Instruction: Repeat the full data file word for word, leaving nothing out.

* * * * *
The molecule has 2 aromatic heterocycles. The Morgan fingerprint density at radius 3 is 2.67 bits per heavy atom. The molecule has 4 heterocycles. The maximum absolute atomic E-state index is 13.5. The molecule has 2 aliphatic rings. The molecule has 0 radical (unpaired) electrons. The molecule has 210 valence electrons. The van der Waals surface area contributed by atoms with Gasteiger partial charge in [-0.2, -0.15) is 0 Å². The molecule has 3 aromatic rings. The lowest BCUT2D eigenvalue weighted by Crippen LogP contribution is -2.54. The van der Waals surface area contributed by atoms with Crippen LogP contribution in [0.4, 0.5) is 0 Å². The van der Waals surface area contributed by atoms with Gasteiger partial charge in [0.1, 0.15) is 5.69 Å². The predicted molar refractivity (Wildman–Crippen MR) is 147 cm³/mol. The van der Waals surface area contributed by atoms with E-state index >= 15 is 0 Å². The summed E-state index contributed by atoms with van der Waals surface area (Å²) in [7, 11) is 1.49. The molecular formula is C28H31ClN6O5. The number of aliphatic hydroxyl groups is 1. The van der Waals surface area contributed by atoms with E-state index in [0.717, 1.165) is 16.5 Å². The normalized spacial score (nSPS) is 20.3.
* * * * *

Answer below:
The molecule has 2 aromatic heterocycles. The Morgan fingerprint density at radius 3 is 2.67 bits per heavy atom. The molecule has 4 heterocycles. The maximum absolute atomic E-state index is 13.5. The molecule has 2 aliphatic rings. The molecule has 0 radical (unpaired) electrons. The molecule has 210 valence electrons. The van der Waals surface area contributed by atoms with Gasteiger partial charge in [-0.2, -0.15) is 0 Å². The molecule has 3 aromatic rings. The lowest BCUT2D eigenvalue weighted by Crippen LogP contribution is -2.54. The van der Waals surface area contributed by atoms with Crippen LogP contribution in [0.4, 0.5) is 0 Å². The van der Waals surface area contributed by atoms with Gasteiger partial charge in [0.1, 0.15) is 5.69 Å². The predicted molar refractivity (Wildman–Crippen MR) is 147 cm³/mol. The van der Waals surface area contributed by atoms with E-state index >= 15 is 0 Å². The summed E-state index contributed by atoms with van der Waals surface area (Å²) in [7, 11) is 1.49. The molecular formula is C28H31ClN6O5. The number of aliphatic hydroxyl groups is 1. The van der Waals surface area contributed by atoms with E-state index in [0.717, 1.165) is 16.5 Å². The normalized spacial score (nSPS) is 20.3.